“You either course-correct or you die,” said Mark Morris, who teaches real estate law at Toronto Metropolitan University’s Lincoln Alexander School of Law.
Buyer alleges blatant defects were missed
Mealing, 38, said she had been saving up to buy her first home for her entire adult life. After roughly two years of searching for the right property, a listing by Unreserved caught her eye.
She toured the four-bedroom, two-bathroom semi-detached home in the suburb of Orléans and spotted a few superficial issues, but deemed the house in good enough condition to make a bid when the online auction opened in December 2021.
“The bidding process was kind of fun. You get a little dopamine burst when you click the bid button, and it was significantly less stressful than blind bidding,” said Mealing. “And everything seemed to be OK.”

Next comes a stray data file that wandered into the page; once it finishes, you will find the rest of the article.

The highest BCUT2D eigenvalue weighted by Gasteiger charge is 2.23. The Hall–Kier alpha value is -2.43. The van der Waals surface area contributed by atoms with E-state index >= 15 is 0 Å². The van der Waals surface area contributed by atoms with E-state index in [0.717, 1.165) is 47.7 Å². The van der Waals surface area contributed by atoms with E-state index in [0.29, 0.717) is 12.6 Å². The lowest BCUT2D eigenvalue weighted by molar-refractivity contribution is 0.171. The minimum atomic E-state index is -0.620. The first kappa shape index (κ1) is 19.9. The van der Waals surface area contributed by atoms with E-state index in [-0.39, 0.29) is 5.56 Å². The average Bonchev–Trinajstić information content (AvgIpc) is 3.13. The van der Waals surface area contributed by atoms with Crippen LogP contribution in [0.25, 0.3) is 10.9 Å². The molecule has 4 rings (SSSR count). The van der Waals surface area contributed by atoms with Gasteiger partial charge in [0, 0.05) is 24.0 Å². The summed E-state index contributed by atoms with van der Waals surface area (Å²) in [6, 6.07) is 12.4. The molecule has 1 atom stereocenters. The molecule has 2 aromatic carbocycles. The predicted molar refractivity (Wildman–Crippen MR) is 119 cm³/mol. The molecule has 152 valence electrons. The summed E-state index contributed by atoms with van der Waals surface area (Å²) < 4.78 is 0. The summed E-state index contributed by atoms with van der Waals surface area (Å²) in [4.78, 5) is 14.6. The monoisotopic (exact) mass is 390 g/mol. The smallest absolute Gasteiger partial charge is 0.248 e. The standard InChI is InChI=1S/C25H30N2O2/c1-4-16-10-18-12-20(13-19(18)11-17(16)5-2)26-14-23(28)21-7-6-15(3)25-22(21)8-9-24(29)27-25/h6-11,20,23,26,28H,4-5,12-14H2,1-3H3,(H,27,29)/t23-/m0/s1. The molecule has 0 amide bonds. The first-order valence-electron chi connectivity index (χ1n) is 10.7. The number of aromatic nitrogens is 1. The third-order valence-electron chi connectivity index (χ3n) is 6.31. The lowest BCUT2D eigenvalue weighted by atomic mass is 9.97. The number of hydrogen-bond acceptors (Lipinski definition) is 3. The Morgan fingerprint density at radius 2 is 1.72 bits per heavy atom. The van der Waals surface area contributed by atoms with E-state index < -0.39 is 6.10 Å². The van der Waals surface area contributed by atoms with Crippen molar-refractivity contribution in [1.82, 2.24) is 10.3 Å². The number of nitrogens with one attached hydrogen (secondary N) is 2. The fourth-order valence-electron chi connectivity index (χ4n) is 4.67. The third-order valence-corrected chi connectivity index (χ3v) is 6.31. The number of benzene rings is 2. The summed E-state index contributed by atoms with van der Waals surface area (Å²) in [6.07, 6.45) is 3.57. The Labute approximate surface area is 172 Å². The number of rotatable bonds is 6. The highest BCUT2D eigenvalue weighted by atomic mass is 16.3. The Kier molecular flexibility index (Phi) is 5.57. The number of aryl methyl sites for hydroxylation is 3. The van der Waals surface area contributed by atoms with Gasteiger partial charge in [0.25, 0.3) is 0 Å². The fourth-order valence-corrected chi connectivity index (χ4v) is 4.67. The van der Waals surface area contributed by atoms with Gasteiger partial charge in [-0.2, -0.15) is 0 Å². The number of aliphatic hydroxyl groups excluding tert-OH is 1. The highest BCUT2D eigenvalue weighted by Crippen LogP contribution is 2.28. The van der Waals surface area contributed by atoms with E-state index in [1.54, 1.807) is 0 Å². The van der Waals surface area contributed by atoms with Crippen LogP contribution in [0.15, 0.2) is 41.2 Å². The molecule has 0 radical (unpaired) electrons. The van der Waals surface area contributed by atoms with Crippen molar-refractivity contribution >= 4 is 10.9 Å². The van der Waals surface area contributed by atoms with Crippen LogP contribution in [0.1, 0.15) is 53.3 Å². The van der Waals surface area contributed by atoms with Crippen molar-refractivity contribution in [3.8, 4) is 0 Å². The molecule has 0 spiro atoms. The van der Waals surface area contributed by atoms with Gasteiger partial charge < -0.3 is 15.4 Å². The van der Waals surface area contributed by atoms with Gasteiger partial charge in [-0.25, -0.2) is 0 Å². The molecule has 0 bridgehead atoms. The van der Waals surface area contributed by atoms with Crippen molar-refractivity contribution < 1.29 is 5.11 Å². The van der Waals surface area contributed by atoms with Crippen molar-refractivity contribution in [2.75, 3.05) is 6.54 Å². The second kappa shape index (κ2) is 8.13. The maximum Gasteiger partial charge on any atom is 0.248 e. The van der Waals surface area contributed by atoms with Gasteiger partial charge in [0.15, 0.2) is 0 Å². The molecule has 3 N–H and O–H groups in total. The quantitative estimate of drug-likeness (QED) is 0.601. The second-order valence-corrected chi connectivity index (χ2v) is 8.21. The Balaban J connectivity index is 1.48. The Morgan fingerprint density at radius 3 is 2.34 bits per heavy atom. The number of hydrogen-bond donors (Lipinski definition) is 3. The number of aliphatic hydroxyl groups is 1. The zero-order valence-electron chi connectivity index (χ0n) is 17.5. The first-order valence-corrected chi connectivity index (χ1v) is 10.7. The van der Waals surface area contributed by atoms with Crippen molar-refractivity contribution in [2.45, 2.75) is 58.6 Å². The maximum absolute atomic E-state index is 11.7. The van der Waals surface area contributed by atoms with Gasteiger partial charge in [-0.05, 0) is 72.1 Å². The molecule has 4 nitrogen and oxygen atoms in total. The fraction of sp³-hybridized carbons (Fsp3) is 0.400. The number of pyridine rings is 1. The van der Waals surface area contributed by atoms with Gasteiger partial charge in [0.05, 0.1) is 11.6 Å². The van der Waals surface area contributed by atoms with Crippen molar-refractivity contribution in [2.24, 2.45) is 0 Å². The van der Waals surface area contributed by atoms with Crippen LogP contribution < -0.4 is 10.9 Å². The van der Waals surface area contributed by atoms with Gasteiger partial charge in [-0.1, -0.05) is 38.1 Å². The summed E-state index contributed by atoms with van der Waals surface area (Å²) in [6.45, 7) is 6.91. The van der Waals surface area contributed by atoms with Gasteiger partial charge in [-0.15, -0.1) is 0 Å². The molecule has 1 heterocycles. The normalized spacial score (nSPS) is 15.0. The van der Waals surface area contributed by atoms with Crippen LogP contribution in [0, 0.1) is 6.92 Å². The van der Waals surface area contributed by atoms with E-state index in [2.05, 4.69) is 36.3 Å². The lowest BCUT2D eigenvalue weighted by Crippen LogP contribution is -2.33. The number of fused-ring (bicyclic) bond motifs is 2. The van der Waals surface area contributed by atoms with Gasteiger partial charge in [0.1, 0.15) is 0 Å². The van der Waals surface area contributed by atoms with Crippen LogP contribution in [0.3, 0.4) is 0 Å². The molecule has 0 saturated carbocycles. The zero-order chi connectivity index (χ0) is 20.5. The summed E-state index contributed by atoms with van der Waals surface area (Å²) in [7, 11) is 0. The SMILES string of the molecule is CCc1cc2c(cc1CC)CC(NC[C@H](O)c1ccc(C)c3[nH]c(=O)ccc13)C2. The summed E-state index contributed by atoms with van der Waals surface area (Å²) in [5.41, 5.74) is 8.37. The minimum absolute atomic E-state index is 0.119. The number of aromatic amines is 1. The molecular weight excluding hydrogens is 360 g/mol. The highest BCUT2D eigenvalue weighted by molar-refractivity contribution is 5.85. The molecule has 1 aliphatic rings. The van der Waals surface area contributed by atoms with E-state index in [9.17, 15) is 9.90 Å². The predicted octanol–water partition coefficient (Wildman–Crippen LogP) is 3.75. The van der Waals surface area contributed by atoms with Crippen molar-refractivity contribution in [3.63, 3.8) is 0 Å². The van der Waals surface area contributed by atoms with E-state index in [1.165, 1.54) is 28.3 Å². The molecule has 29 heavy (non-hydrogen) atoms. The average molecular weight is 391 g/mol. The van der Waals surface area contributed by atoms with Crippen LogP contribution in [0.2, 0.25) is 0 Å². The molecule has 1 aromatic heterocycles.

The aspiring homeowner put in a final bid of $517,501 — the highest before the auction closed — and won the home.
This purchase price was far higher than those in Unreserved’s own “market comparables” document included with the listing, which displayed an estimated market value for the home between $430,000 and $470,000.
Mealing began flagging issues with the property almost immediately after taking possession in late January. In a series of emails with an Unreserved representative, which CBC has viewed, she raises the discrepancy with the electrical panel, a broken over-the-range microwave, and the failure to paint the home’s front door (a new door in a colour of the buyer’s choosing was included in the property listing).
Mealing told the representative that her purchase “has most definitely not been a pleasant experience.”
In February, she hired a contractor to handle the small repairs the house would need before she could move in — but the contractor uncovered something she didn’t expect.